MVNOs fail to shake up mobile market
Cantillon: Failure of Dixon Carphone’s iD Mobile shows limits of increased competition
As an acronym, MVNO (mobile virtual network operator) is a mouthful. As a business model in the Irish mobile market, it is also a hard slog.
MVNO deals – where fresh competition is injected into the mobile market by a new entrant reselling the capacity of an existing operator – are now surely yesterday’s news.
Last week, it emerged that Dixon Carphone’s iD Mobile, an MVNO that piggybacks on Three Ireland’s network, is to be “most likely” sold off. But only if a buyer can be found. If not, presumably it will be simply shut down.
The annual losses at iD are about twice its revenues. Dixons Carphone is also keeping the iD Mobile brand in the UK, so presumably anyone who buys the Irish unit won’t even get access to the brand for long.
Between 20,000 and 30,000 customers signed up to iD since its launch less than two years ago. That’s a paltry return for a new operator backed by a listed UK communications giant.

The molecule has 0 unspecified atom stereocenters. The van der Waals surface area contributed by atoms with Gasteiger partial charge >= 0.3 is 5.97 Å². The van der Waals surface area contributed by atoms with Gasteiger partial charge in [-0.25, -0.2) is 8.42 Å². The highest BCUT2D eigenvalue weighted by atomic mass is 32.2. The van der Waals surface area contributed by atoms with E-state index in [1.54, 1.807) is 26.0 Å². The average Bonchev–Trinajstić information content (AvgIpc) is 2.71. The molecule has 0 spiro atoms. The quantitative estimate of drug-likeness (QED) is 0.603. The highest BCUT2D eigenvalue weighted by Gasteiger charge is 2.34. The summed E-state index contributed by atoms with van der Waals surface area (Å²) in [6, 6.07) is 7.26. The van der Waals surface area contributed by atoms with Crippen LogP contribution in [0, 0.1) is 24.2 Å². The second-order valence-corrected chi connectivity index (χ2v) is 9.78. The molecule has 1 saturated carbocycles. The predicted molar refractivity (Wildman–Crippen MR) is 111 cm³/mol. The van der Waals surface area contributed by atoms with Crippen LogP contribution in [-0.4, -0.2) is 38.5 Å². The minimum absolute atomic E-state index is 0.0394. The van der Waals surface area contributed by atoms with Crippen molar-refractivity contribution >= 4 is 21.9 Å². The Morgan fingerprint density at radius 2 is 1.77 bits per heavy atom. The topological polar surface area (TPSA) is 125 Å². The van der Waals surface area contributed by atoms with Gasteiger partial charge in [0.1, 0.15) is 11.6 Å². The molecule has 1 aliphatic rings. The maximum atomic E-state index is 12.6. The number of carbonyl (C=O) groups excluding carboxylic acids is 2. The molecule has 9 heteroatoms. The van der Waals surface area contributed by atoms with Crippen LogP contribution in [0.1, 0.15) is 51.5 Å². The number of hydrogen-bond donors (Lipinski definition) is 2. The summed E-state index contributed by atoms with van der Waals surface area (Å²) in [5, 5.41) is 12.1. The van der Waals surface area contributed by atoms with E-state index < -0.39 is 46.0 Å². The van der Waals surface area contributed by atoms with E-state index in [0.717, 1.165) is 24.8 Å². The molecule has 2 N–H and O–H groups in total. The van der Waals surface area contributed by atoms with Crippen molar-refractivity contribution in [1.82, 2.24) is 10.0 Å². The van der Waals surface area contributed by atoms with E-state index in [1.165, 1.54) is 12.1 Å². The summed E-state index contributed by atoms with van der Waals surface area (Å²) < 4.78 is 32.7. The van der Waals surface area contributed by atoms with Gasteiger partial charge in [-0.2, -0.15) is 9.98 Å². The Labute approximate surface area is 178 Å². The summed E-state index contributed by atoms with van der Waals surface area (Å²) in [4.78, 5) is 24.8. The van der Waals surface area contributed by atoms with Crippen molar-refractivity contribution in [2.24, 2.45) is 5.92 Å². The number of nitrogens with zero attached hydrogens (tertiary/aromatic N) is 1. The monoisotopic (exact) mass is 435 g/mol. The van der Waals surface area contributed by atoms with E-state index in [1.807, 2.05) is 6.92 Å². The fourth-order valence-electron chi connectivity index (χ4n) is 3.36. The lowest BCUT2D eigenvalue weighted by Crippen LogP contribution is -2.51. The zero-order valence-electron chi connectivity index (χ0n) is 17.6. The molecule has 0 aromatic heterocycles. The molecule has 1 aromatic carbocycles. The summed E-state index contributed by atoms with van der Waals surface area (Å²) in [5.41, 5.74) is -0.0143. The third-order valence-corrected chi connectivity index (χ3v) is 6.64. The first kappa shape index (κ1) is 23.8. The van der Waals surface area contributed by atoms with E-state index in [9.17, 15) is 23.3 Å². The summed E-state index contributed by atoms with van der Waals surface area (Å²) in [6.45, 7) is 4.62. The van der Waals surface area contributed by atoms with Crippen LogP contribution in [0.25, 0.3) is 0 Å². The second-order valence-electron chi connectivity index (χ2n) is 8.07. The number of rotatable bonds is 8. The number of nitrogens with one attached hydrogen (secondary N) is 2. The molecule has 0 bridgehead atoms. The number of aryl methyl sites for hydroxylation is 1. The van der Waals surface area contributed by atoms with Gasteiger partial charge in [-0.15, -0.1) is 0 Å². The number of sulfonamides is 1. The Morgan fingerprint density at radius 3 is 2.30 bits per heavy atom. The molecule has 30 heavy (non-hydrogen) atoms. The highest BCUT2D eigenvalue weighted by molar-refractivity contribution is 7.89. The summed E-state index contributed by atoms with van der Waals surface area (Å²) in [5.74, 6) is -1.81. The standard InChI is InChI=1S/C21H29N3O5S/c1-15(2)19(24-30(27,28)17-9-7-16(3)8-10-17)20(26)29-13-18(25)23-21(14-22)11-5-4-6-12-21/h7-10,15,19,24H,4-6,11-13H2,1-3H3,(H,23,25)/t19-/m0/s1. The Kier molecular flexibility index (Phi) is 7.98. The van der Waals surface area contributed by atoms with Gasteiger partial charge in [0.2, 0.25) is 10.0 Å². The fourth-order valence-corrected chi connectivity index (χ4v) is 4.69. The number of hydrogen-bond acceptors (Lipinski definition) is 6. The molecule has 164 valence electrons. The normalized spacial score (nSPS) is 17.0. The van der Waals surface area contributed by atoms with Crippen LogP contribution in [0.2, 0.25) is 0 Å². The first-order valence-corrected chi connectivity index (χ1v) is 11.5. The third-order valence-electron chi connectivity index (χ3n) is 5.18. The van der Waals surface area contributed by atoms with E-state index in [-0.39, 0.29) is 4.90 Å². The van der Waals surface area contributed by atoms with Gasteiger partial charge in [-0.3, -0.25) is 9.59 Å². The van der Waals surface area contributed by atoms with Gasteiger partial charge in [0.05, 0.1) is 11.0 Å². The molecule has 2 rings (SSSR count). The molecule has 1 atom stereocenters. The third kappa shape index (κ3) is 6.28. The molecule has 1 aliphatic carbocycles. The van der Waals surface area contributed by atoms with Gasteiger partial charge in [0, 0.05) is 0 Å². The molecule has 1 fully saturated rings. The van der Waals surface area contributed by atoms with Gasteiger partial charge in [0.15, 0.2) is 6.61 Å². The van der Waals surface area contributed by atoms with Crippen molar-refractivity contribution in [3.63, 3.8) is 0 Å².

As a customer book, the value is negligible.
So what is there left to sell?
The main asset of iD is its MVNO agreement with Three. This is a guaranteed capacity contract, issued by Three as one of the two MVNOs it was obliged to facilitate to get its acquisition of O2 Ireland past European competition regulators.
But with guaranteed capacity comes guaranteed fixed costs.
Unless an MVNO operator can get huge numbers of people to switch over, it will always be a risky model. Dixons Carphone couldn’t crack it. Who else will be brave enough to try?
As a competition remedy, the MVNO approach has been an utter failure in the Irish market – iD has hit a wall, while the other MVNO that arose from the Three-O2 deal, Virgin, has also failed to make an impact. Post Mobile and Lyca Mobile are also tiny.
Two-thirds of that measly MVNO slice is Tesco Mobile (where the retailer is buying out Three’s 50 per cent).
What is the point of the existence of the others?